The Crisis of Captaincy : Servant and Master in English Cricket
A history of first-class cricket captains from the early 19th century to the present. The author begins with an appraisal of the situation which led to David Gower's replacement as Captain of England by Mike Gatting. The distinction between classes in cricket is traced back to the earliest days with the gentry leading sides and employing professionals as bowlers. Although players such as Grace and MacLaren were excellent amateur cricketers, there were many others who, although inadequate as players, captained sides because of their social status. The tension and resentment created by this situation lasted until the Second World War, after which social attitudes changed and caused upheavals at Kent and Gloucestershire anmong other counties. Even after the amateur/professional distinction was abolished in the early 1960s, there remained an awarenesss of social class which has lingered to the present day. The cases of Brearley, Fletcher, Willis, Botham and Nicholas are examined in detail.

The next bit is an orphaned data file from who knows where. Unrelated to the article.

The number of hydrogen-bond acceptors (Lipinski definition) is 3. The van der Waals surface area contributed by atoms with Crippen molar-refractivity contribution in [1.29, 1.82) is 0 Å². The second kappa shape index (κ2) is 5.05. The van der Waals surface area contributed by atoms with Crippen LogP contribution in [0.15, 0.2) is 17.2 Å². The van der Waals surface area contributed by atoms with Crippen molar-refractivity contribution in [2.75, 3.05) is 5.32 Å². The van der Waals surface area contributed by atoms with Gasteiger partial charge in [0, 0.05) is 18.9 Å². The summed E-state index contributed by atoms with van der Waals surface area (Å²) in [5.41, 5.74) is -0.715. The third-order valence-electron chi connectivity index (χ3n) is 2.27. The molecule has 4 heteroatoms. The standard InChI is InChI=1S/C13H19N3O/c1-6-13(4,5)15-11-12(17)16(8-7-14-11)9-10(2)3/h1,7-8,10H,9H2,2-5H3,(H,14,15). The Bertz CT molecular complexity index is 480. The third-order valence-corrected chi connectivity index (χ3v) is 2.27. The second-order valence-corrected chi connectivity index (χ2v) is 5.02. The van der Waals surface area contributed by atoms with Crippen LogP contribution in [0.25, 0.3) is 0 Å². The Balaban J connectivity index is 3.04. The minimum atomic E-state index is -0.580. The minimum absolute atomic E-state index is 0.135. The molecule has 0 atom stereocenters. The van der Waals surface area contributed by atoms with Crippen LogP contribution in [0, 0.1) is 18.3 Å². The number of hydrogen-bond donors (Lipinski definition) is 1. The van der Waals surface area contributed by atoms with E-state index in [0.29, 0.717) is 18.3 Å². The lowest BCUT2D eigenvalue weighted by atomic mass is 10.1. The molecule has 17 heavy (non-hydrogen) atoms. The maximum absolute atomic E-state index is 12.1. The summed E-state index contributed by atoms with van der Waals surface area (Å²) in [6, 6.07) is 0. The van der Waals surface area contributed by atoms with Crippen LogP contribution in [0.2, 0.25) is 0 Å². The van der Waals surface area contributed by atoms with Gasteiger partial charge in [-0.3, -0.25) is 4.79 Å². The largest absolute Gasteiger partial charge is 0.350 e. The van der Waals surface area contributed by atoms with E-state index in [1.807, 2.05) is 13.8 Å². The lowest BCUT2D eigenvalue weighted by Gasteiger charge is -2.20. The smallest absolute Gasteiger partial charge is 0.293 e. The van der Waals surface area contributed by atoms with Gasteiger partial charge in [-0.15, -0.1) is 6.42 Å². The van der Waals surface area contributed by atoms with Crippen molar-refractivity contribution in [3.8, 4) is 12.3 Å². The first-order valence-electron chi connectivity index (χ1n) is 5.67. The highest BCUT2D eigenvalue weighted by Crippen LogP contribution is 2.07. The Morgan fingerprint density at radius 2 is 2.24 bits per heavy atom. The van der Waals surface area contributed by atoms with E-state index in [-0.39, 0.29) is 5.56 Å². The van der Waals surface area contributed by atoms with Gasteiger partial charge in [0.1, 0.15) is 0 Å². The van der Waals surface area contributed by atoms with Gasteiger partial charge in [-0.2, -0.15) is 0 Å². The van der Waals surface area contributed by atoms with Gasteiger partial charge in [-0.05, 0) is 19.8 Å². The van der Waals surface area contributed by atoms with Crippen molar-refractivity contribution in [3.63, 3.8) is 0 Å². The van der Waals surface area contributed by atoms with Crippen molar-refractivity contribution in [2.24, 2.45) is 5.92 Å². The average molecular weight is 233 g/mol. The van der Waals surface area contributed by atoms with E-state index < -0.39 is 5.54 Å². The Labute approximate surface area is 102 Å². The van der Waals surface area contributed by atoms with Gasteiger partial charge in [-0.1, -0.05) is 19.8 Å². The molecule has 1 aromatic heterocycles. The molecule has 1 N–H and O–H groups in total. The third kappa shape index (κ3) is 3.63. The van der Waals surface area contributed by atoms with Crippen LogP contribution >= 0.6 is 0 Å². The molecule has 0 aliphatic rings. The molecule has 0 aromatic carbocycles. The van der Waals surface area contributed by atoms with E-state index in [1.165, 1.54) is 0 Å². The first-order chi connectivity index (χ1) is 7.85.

- Hardback | 160 pages
- 150 x 230mm
- 28 Jul 1988
- Bloomsbury Publishing PLC
- Christopher Helm Publishers Ltd
- London, United Kingdom
- 40 b&w photographs, index
Table of contents
Prelude; the legacy; business commitments and the golden age; between the acts; the age of Bradman; the twilight of the amateur; the age of the professional; prophets from afar; Brearley and Botham; winning - the cause for concern. A comparative table of 31 Test captains and their percentage of success. Index.